UPS: What If Your Name Really Was Terro R Ist?

Two steps forward and one step back. Just when you think we’ve made some progress in terms of creating awareness about who we are as Sikhs, you hear of incidents like this.Here’s the story on NBC’s KGET.

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A Bakersfield family says they were discriminated against by a UPS driver. Their neighbor e-mailed 17 News after he says the driver wrote a derogatory term on a tracking slip while dropping off a package.

Anant Singh says his father is a member of the Sikh religion and wears a turban. When his father signed for a UPS package last week, the driver asked for his signature as usual, the younger Singh said.

But the family calls what they found on the tracking slip days later both hurtful and upsetting.

I just happened to see it said signed by the word “terrorist.” So I was amazed. I printed the paper and read it again, and it said signed by a “terrorist,” Singh explained.

….

It suddenly struck me, oh my dad was wearing a turban. He wears a turban and belongs to Sikh religion, Singh said.

Singh says after September 11 some Americans began to associate turbans with terrorists.

Whether the guy belongs to Islam or Sikh or to any religion, looking at his physically appearance you should not make judgments, Singh said.

Singhs neighbor and friend emailed 17 News after he saw the tracking slip for himself.

Somebody is practicing their religion you can’t label them as a terrorist because they look like a Muslim or a Sikh to you, friend Teg Sidhu said. (Link)

While UPS has apologized for the event, more must to be done to ensure actions like this are not tolerated.

“UPS regrets that inappropriate action was taken to enter a name into our delivery records after a recipient signed for a package. We sincerely apologize to our customer for any offense. Documentation noted in our tracking network has been removed.” (same as first source above)

UPS’s own policy book states the following on human rights:

We recognize our responsibility to ensure that human rights are respected and protected in the workplace. We will seek to protect those rights in our business sphere of influence. (Link)

As UPS’s workplace extends to their delivery points, this incident plainly brakes the rules. The driver responsible for this stupid practical joke needs to be disciplined but also educated on the Sikhs. If he’s working in Bakersfield, he will like be dealing with Sikhs in the future. If I’m living there, I’d like some comfort from UPS that my grandfather isn’t going to be harassed if he happens to open the front door to sign for package.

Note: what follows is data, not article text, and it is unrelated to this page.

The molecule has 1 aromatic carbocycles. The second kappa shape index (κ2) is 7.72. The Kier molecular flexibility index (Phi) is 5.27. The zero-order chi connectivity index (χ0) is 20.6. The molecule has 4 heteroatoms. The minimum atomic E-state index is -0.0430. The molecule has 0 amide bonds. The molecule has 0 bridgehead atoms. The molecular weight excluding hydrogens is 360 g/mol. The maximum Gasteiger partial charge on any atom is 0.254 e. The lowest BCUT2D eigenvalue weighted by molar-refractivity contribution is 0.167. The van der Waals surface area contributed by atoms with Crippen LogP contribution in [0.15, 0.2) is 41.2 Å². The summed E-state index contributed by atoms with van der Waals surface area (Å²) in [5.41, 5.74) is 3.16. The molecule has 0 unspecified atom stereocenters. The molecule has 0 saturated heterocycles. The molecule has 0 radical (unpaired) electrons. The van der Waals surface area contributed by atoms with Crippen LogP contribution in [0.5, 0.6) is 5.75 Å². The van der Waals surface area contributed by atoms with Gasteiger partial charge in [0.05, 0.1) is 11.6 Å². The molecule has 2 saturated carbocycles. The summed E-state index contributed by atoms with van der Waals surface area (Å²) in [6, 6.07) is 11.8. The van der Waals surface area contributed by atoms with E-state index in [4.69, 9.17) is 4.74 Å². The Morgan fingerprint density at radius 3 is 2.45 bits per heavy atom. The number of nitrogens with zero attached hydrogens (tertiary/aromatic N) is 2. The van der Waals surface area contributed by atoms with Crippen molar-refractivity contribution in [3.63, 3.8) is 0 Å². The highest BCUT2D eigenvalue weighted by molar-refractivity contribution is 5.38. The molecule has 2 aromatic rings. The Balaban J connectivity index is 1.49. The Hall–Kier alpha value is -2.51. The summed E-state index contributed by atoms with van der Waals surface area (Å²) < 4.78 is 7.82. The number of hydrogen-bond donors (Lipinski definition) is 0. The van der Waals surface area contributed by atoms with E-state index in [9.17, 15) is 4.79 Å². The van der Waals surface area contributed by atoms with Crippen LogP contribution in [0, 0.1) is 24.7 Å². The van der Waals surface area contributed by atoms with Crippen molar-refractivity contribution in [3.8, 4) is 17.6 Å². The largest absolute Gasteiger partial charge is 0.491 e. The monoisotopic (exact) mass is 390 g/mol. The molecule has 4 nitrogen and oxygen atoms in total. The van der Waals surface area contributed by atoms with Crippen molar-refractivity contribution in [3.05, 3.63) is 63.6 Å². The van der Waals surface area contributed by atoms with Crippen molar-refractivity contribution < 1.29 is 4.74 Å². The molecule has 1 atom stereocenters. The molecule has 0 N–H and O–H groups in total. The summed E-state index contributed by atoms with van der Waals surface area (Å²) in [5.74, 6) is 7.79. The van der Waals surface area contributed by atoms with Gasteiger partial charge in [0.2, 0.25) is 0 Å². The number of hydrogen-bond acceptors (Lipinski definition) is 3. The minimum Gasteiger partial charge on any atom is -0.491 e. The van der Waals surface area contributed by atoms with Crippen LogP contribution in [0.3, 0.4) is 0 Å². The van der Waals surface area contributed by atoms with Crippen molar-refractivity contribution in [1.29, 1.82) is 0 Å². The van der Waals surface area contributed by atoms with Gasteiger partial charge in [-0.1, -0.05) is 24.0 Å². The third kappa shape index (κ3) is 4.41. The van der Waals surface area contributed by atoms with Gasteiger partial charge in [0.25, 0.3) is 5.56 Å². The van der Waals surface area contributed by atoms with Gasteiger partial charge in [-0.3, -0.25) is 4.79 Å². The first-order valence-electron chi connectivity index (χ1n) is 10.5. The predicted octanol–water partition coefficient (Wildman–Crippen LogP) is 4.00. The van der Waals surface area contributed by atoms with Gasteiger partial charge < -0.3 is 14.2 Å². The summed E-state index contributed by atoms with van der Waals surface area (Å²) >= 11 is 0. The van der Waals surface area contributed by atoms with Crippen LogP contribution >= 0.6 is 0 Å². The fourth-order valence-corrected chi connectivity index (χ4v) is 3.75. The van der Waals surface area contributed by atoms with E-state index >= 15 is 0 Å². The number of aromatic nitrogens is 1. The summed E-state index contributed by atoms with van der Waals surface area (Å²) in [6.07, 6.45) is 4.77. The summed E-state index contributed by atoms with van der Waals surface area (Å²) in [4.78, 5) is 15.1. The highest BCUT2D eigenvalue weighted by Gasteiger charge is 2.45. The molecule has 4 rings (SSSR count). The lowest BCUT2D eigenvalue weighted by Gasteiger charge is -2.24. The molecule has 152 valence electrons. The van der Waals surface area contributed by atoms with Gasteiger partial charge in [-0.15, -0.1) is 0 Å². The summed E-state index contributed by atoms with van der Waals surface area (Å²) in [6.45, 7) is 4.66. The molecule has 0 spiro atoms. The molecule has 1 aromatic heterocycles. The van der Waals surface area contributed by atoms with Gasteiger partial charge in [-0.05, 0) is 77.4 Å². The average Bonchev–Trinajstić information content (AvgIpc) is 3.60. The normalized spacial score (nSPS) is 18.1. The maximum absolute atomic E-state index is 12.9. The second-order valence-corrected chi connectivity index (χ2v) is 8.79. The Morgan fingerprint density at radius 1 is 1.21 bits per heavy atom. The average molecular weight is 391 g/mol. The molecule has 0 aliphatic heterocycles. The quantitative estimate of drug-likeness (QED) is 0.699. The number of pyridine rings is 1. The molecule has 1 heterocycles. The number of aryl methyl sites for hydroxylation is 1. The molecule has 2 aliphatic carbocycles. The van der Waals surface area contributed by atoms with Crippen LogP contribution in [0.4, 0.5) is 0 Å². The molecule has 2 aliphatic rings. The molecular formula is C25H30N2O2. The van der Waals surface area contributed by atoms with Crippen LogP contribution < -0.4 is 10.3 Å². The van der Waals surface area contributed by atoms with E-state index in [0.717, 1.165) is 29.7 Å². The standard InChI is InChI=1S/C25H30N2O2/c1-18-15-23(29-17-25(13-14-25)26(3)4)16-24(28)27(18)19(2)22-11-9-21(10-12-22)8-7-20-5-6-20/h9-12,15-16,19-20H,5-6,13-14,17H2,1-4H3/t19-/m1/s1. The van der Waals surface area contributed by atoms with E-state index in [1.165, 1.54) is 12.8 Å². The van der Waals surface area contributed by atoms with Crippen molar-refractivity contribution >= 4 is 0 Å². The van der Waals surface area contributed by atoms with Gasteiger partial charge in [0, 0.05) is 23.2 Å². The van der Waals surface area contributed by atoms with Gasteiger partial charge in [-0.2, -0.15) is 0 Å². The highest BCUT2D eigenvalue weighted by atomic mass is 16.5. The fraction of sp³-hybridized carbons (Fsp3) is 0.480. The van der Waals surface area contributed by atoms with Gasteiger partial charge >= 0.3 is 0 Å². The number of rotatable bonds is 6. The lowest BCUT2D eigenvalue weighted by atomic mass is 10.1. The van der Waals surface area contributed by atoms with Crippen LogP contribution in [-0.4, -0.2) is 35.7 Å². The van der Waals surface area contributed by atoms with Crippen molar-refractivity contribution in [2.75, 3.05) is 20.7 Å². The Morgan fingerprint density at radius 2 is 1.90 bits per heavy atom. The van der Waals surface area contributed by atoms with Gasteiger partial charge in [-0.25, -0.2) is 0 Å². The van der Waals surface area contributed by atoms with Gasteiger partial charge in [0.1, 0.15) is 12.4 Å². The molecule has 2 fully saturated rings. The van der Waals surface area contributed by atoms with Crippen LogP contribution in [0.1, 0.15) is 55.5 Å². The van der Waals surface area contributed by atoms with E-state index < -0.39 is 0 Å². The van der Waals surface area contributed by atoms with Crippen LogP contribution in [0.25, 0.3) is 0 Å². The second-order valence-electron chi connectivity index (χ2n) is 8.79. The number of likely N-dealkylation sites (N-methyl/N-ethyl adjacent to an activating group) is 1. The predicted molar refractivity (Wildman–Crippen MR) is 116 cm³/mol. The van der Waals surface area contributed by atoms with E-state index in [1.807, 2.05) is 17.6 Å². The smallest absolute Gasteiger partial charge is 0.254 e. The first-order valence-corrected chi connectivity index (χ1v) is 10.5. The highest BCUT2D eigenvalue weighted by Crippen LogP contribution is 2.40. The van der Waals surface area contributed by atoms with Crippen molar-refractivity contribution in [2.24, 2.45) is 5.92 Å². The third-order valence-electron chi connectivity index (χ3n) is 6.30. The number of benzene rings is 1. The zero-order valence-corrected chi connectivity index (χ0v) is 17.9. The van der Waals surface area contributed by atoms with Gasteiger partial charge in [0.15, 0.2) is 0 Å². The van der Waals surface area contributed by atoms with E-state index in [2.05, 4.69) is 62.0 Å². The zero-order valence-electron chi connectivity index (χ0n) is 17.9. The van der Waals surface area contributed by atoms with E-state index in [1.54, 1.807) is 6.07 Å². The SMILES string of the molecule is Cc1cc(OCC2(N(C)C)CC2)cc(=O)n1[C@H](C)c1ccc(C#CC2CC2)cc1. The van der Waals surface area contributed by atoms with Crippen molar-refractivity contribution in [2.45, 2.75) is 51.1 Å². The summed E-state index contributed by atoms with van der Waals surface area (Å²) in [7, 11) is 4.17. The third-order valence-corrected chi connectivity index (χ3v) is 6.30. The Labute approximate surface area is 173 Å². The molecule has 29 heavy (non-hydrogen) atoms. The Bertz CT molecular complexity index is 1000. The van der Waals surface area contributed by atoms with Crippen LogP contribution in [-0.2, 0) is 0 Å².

Hopefully, one of our Sikh organizations can reach out to UPS and offer some cultural/religious education for their employees, preferably at a national scale.


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3 Responses to “UPS: What If Your Name Really Was Terro R Ist?”

  1. sizzle says:

    this story has now been covered on http://www.fark.com and http://www.digg.com, yielding a good number of comments. the comments at those sites are typically more enlightened than comments at actual newspapers or news sites, as the readers and commenters tend to be far more educated (geeky) and progressive than your typical average reader/commenter at a primary online news source. thus, whenever a an article concerning Sikh issues pops up, its fun to peruse the comments to get a sense of empathy and reactions.

    such comments, in and of themselves, aren't super enlightening. they are relative and require some degree of context. so if you go back to the digg and fark story links regarding the african american muslim woman who was jailed for not taking off her hijab at a georgia court room a couple weeks ago, the reactions are disturbing. the comments on the sites generally demonstrate a sense of good will and positive reaction towards Sikhs and Sikh issues, while comments and reactions towards Muslims are a bit more even keel or negative. thus, i can't say for sure if the comments would have been different had a Sikh been jailed for wearing a turban at a metal detector rather than a Muslim in a hijab even though the issue is identical.